by Robert P. Barsanti
My son has spent much of his summer elbow deep in mayonnaise, mustard, and meatballs. He has been apprenticed into the family trade down at Henry’s Jr. and has been feeding the working people of Nantucket one sandwich at a time. He has learned the special proprietary code of the order slip. He has figured out how many Nectars he can put in one sandwich bag. And he has mastered how to listen to a customer who expected meatball with extra provolone, but who received a veggie on a gluten free wrap.
One afternoon last week, just after the lunch rush, an older man (a college dean) came to the counter. “I used to work for your grandparents. I had about as much fun as you’re having.” The Hope for the Future, smeared in condiments and sweat, smiled politely at the comment, but nodded. The dean left a big tip.
After work, we went out to the beaches behind Bartlett’s. People spend millions of dollars for houses out here for a good reason. And that good reason was touched by flecks of cloud in a bowl of Carolina blue. It rolled into the shore, climbed up on a sandbar, and then tumbled up to the beach. The afternoon rang slowly in the pebbles of the receding waves.
We came to the beach at around three-thirty. The early birds had had enough sun by then, and had left either for Cisco Brewers or a warm shower. The rest of the families were measuring the time they had left and imagining a swordfish steak on the grill.
The ocean water had not warmed enough for the Florida millionaires to feel comfortable, but for the rest of us, it washed away the grit, grime, and mayo of a long day. A chill caught your breath in the first few seconds, then your skin adjusted and everything settled in fine. Twenty yards off shore, the Atlantic had graced us with the first sandbar of July. The tide swirled over it, but you could body surf in to the shore.
As we rode the waves, the families drifted off the beach until the after noon revealed the group that we had settled next to. Thirty teenagers, just out of St. Alban’s School, lay out on towels. Time let them play and be golden.
When I am exposed to that much youth, the old man inside starts muttering. The young men were shirtless, fully tanned, and muscled; they sported sunglasses worth more than my first car; they wore board shorts that extended down to the middle of their kneecaps. They did not have work shirts or farmer’s tans. The young women wore bikinis where the tops had the modesty of jog bras, but the bottoms were more Brazilian than basic. Their sunscreen routine had yet to keep up with their fashion sense; three of them had sunburns that would provide a difficult ride home to Dad’s compound.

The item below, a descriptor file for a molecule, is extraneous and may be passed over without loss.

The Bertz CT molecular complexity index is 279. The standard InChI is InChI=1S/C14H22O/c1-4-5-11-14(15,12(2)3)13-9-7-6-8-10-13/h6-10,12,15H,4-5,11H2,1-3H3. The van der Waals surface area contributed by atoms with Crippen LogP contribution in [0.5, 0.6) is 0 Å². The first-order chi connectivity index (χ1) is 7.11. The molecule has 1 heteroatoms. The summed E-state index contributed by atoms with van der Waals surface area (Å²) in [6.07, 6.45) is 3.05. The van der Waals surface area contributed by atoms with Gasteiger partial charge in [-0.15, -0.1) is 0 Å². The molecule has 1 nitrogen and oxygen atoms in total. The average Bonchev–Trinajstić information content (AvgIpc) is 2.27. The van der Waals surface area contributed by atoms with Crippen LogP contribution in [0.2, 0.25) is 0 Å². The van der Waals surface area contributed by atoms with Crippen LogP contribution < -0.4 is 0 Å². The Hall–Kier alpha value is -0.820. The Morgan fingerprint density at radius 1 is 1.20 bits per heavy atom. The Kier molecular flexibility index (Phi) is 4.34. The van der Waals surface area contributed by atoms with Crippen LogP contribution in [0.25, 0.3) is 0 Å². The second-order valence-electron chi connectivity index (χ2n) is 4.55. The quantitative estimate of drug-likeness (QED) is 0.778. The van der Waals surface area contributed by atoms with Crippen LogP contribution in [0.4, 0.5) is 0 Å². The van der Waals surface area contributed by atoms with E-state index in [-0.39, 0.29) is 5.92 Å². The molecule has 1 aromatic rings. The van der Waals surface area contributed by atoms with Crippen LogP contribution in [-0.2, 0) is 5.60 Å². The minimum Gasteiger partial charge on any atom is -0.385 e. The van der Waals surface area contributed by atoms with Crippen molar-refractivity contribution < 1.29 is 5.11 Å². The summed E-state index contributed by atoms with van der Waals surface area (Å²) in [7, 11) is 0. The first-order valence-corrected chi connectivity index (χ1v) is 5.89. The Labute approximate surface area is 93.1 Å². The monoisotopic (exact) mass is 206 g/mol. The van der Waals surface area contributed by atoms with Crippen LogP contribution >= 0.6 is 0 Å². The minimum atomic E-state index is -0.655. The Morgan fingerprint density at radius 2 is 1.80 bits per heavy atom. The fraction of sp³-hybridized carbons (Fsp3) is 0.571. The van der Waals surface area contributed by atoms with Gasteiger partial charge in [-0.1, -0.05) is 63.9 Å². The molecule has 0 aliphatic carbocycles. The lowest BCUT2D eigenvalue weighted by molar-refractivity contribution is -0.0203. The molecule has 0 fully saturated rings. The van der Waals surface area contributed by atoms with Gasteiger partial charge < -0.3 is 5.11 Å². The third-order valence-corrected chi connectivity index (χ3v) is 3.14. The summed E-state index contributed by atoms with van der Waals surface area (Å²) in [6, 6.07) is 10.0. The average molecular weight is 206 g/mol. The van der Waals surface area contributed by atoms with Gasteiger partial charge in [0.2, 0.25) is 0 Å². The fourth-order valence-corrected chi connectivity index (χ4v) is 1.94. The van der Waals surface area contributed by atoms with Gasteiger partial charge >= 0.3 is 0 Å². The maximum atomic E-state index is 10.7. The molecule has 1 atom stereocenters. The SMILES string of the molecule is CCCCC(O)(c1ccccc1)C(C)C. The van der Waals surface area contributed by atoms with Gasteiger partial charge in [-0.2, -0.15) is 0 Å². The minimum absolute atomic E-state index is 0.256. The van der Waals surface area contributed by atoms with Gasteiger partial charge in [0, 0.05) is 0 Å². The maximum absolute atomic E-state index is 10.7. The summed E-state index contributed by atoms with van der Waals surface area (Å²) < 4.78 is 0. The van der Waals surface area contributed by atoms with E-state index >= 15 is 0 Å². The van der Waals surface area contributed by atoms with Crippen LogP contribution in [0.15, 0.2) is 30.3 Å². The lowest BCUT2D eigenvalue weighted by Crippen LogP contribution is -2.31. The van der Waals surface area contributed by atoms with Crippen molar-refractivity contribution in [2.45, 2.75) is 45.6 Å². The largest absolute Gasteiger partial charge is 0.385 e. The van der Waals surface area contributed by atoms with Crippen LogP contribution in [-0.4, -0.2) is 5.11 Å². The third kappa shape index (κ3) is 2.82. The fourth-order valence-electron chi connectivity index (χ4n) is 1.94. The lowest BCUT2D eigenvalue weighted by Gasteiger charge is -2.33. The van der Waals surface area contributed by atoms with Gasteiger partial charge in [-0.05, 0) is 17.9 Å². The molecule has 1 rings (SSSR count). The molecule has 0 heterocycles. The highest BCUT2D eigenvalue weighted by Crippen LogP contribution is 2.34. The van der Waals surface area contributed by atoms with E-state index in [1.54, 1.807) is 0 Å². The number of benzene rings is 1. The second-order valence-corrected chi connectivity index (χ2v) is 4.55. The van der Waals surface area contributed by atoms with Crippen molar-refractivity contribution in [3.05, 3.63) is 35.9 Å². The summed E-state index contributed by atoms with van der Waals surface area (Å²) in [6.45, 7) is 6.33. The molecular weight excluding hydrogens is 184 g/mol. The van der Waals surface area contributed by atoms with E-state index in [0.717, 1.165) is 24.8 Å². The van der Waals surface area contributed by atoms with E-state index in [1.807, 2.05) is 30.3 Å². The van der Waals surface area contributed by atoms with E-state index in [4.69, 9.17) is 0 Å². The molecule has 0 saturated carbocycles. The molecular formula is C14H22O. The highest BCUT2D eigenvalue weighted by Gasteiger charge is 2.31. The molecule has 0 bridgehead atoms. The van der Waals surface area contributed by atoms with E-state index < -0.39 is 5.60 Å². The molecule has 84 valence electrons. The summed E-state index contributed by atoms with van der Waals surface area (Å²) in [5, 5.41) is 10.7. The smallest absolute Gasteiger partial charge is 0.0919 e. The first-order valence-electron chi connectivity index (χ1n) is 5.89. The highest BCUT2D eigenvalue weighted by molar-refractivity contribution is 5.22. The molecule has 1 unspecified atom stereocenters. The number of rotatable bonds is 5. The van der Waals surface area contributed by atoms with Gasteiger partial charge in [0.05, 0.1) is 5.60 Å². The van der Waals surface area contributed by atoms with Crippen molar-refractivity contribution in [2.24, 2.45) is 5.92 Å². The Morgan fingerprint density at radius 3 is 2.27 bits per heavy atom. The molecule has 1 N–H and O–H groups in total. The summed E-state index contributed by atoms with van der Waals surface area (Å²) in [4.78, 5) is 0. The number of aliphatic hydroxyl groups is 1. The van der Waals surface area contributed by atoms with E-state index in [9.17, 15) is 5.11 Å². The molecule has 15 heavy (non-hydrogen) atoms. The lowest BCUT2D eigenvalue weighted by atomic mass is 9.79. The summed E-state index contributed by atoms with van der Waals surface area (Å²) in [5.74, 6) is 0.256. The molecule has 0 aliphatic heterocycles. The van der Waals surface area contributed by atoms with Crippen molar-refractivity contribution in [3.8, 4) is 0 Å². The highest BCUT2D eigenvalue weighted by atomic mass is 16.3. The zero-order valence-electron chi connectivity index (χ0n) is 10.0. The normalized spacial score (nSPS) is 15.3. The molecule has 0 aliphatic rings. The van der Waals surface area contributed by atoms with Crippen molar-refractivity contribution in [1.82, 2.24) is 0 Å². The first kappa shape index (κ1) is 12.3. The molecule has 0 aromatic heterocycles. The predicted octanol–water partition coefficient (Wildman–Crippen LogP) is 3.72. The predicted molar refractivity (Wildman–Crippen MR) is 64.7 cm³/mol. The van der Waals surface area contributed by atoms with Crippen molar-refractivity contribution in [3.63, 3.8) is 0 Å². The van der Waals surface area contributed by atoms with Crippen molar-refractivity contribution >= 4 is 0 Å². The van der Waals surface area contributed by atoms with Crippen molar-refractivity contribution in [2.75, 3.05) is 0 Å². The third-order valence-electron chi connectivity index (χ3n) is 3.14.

Yet, for all of the bright and shiny privilege wrapped around them, they were remarkably well behaved. No beer, no wine, no warm and spicy herbal scents; no Frisbee heroes flying over the sand and cheerleaders to urge them on. They played music, but not loud and not boorish— they even asked if it was too loud for us. All in all, they celebrated an envious good time of sunburned privilege. I was not so well behaved. My memory remains fresh enough to shame me. Years ago, when time washed warm around me as well, I brought my Muse bouncers to the beach on Sunday with a keg and four speakers in the back of a pick up truck. When I was young and foolish, I was young and foolish. I grabbed my privilege and danced the fandango. I didn’t ask anyone if my music was too loud, I made sure it was.
So there is hope for the future.
These graduates are young and green. They believe that their dreams are rights; they know exactly who they are, exactly where they are going, and how much it is going to cost. This perfect day, this wonderful sandbar, these playful and gentle waves were not the gift of sheer meteorological luck, but a divine signal. My son, prince of the cold cuts and condiments, probably felt it too. It isn’t so much a privilege of money (although who else can host thirty high school graduates in July on Nantucket?) but a privilege of youth.
Age grinds away privilege, even for St. Alban’s grads. The tides of change shift for all of us, the sand bar disappears below you, and the waves turn cold, then gray, then brown. Fear of the sea is the beginning of wisdom. I don’t want my son to be forever young. Instead, he should know unfairness, so he can appreciate justice when it arrives. He should suffer betrayal, so he will be loyal past when loyalty is expected. He should be lonely so that he can be good company. But, a father wishes for this to come gently. Let the sea grow cold slowly.
After riding the waves, we settled into our chairs and let the sun slip and the pale moon rise in the lavender evening. He was deep into his summer reading, and I was ripping through something foolish while the beach emptied. The fishing trawlers deep off-shore winked red and green. Two seals swam by us, headed east for stripers and blues. When he looked up and saw the evening, we closed the chairs and walked back up to the parking lot. The young graduates remained on the sand.
In the early evening, when the visitors are elsewhere and the line is short, we stopped for Watermelon Creams at the Juice Bar. I was happy to see he, also, left a big tip.